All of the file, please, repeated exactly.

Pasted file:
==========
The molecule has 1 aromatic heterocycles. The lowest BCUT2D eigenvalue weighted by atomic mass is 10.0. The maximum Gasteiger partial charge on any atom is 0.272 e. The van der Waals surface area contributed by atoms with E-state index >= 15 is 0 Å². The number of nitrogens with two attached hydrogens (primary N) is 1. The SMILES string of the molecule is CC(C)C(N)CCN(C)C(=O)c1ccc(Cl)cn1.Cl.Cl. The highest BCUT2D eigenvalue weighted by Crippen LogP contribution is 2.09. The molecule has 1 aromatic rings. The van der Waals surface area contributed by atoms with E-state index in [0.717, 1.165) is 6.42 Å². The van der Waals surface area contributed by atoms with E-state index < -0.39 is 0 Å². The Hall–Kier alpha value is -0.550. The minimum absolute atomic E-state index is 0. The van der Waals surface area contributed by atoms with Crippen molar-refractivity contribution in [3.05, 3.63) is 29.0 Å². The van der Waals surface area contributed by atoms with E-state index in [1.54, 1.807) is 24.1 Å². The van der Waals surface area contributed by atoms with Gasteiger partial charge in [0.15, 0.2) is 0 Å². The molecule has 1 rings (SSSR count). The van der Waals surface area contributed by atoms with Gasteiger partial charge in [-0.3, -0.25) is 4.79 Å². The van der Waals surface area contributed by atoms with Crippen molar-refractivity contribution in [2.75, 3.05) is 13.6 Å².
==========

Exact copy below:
The molecule has 1 aromatic heterocycles. The lowest BCUT2D eigenvalue weighted by atomic mass is 10.0. The maximum Gasteiger partial charge on any atom is 0.272 e. The van der Waals surface area contributed by atoms with E-state index >= 15 is 0 Å². The number of nitrogens with two attached hydrogens (primary N) is 1. The SMILES string of the molecule is CC(C)C(N)CCN(C)C(=O)c1ccc(Cl)cn1.Cl.Cl. The highest BCUT2D eigenvalue weighted by Crippen LogP contribution is 2.09. The molecule has 1 aromatic rings. The van der Waals surface area contributed by atoms with E-state index in [0.717, 1.165) is 6.42 Å². The van der Waals surface area contributed by atoms with E-state index < -0.39 is 0 Å². The Hall–Kier alpha value is -0.550. The minimum absolute atomic E-state index is 0. The van der Waals surface area contributed by atoms with Crippen molar-refractivity contribution in [3.05, 3.63) is 29.0 Å². The van der Waals surface area contributed by atoms with E-state index in [1.54, 1.807) is 24.1 Å². The van der Waals surface area contributed by atoms with Gasteiger partial charge in [0.15, 0.2) is 0 Å². The molecule has 1 rings (SSSR count). The van der Waals surface area contributed by atoms with Gasteiger partial charge in [-0.3, -0.25) is 4.79 Å². The van der Waals surface area contributed by atoms with Crippen molar-refractivity contribution in [2.75, 3.05) is 13.6 Å².